Lead Image © Ian Holland, 123RF.com

Lead Image © Ian Holland, 123RF.com

Container microdistributions k3OS and Flatcar

Micro Cures

Article from ADMIN 60/2020
In contrast to legacy systems, container-only distributions make do with an absolute minimum of software, which radically simplifies maintenance.

As anyone who has spent a couple of years as a Linux admin will note: IT has changed more in the past decade than ever before. The cloud has been shaking up the industry since 2010, and containers have increasingly been the focus of interest since 2015, at the latest. Container automation is being taken one step further in the form of micro operating systems (OSs), which have nothing to do with microkernels; rather, they refer to the software set that comes with the product. Today, the first premise of container automation is to reduce to the max the software needed on systems. The intent is to avoid maintenance overhead, because where nothing is installed, nothing needs updating and maintaining.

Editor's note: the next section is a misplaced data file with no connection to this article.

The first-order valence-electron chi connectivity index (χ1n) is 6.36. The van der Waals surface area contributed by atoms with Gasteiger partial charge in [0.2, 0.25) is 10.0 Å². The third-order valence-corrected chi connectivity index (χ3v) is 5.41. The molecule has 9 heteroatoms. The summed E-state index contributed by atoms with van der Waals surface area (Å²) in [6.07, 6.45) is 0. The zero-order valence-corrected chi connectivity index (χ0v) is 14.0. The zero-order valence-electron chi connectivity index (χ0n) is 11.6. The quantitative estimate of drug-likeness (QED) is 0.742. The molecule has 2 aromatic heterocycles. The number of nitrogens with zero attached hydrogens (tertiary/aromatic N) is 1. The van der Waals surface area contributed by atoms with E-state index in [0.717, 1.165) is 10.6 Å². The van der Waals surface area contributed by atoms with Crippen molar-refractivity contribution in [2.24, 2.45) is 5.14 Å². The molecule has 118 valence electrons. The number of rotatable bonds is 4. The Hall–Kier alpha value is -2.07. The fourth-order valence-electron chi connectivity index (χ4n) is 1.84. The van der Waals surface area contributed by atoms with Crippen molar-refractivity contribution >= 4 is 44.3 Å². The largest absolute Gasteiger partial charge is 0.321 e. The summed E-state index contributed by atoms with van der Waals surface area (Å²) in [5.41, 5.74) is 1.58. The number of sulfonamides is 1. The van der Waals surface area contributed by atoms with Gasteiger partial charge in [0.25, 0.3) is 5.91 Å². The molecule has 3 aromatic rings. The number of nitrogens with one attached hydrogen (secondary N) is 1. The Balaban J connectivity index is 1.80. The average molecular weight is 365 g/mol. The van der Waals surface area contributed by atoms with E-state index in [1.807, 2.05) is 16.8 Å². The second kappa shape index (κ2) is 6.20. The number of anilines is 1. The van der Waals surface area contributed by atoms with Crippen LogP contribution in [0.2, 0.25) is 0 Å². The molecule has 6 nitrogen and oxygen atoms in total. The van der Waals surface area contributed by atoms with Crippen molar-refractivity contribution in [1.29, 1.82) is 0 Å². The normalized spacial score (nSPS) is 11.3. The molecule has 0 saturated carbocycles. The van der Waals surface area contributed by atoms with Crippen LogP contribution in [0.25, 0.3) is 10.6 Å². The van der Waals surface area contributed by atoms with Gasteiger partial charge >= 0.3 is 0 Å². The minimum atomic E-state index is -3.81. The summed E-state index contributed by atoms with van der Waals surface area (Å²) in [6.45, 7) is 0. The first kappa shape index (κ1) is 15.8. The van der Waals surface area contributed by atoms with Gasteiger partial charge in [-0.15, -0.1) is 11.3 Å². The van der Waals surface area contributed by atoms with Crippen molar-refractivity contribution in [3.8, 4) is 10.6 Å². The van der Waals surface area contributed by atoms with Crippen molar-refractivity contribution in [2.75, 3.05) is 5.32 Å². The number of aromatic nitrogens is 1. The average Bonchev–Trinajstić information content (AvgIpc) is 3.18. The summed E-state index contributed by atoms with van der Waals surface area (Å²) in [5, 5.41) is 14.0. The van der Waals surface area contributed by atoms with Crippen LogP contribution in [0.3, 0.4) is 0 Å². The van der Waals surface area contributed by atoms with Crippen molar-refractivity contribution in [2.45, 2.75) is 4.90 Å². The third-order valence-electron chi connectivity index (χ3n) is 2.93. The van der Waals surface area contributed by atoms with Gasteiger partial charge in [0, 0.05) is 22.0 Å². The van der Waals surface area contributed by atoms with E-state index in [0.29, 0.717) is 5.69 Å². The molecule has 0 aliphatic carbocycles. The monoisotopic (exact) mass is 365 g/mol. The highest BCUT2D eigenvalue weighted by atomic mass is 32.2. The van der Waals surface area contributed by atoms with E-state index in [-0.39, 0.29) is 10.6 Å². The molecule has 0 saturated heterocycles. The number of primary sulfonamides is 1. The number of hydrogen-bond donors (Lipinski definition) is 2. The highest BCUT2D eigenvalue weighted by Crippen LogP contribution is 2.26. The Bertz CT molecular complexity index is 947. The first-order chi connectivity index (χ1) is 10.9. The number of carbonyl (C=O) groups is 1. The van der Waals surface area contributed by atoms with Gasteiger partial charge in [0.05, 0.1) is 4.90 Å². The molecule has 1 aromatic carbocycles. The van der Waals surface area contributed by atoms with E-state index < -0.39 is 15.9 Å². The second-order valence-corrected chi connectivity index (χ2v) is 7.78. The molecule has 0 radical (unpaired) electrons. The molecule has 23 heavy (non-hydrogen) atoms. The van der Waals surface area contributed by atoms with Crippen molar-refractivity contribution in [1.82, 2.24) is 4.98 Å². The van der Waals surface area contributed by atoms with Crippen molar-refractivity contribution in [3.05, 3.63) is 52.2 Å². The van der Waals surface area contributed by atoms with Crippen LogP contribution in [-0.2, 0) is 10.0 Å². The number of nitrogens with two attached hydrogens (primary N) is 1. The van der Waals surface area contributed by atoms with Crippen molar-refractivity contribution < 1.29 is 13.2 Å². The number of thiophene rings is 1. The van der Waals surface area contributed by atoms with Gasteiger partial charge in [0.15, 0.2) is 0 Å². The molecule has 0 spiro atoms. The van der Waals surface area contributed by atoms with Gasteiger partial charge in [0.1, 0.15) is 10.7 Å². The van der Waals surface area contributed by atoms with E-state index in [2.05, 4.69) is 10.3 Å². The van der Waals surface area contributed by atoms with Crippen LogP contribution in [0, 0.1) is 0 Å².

In this article, I explain the basic principle of the approach and then introduce k3OS [1] and Flatcar [2], two microdistributions that are seen as alternatives to systems by the established vendors.


The major vendors have consistently trained administrators over decades to cope with increasingly complex systems. A distribution is nothing more than a compiled Linux kernel, which – together with a huge bunch of administrative tools – finds its way onto a server hard drive.

Current systems in particular come with considerable complexity on board. One typical example is the package manager: To avoid admins having to compile every program themselves, the distributors deliver many programs in packaged form. To be able to update them, package managers use a lot of tricks to avoid trouble (Figure 1). Debian, for example, makes many compromises in Dpkg to prevent packages from overwriting changes in /etc.

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